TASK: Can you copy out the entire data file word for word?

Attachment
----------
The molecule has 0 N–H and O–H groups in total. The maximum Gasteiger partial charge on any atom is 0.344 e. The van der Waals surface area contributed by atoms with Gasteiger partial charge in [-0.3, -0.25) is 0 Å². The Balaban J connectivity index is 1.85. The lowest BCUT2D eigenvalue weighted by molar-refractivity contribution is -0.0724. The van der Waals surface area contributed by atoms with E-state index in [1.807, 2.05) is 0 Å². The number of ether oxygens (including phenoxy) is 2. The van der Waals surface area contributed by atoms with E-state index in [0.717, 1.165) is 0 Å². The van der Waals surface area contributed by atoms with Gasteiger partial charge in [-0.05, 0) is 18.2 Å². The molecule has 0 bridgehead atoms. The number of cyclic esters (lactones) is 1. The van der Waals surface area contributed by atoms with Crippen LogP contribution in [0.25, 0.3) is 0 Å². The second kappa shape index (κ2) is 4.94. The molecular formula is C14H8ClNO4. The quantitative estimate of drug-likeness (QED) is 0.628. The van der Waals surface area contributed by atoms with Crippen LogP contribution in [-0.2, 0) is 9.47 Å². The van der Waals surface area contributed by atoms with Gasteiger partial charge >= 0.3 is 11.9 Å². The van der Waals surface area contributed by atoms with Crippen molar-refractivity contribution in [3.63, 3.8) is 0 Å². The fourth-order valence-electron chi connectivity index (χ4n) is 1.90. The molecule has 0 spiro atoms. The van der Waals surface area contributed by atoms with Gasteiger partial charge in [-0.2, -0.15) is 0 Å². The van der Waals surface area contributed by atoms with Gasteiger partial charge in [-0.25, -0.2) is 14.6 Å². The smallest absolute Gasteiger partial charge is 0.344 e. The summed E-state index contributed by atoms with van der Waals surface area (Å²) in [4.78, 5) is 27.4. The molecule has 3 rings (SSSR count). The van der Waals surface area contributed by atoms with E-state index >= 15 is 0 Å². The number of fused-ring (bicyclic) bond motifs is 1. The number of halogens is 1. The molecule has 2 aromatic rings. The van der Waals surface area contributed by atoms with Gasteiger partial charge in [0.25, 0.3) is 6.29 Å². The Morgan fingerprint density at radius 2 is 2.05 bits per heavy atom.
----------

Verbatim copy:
The molecule has 0 N–H and O–H groups in total. The maximum Gasteiger partial charge on any atom is 0.344 e. The van der Waals surface area contributed by atoms with Gasteiger partial charge in [-0.3, -0.25) is 0 Å². The Balaban J connectivity index is 1.85. The lowest BCUT2D eigenvalue weighted by molar-refractivity contribution is -0.0724. The van der Waals surface area contributed by atoms with E-state index in [1.807, 2.05) is 0 Å². The number of ether oxygens (including phenoxy) is 2. The van der Waals surface area contributed by atoms with E-state index in [0.717, 1.165) is 0 Å². The van der Waals surface area contributed by atoms with Gasteiger partial charge in [-0.05, 0) is 18.2 Å². The molecule has 0 bridgehead atoms. The number of cyclic esters (lactones) is 1. The van der Waals surface area contributed by atoms with Crippen LogP contribution in [0.25, 0.3) is 0 Å². The second kappa shape index (κ2) is 4.94. The molecular formula is C14H8ClNO4. The quantitative estimate of drug-likeness (QED) is 0.628. The van der Waals surface area contributed by atoms with Crippen LogP contribution in [-0.2, 0) is 9.47 Å². The van der Waals surface area contributed by atoms with Gasteiger partial charge >= 0.3 is 11.9 Å². The van der Waals surface area contributed by atoms with Crippen molar-refractivity contribution in [3.63, 3.8) is 0 Å². The fourth-order valence-electron chi connectivity index (χ4n) is 1.90. The molecule has 0 spiro atoms. The van der Waals surface area contributed by atoms with Gasteiger partial charge in [-0.2, -0.15) is 0 Å². The van der Waals surface area contributed by atoms with Gasteiger partial charge in [-0.25, -0.2) is 14.6 Å². The smallest absolute Gasteiger partial charge is 0.344 e. The summed E-state index contributed by atoms with van der Waals surface area (Å²) in [4.78, 5) is 27.4. The molecule has 3 rings (SSSR count). The van der Waals surface area contributed by atoms with E-state index >= 15 is 0 Å². The number of fused-ring (bicyclic) bond motifs is 1. The number of halogens is 1. The molecule has 2 aromatic rings. The van der Waals surface area contributed by atoms with Gasteiger partial charge in [0.25, 0.3) is 6.29 Å². The Morgan fingerprint density at radius 2 is 2.05 bits per heavy atom.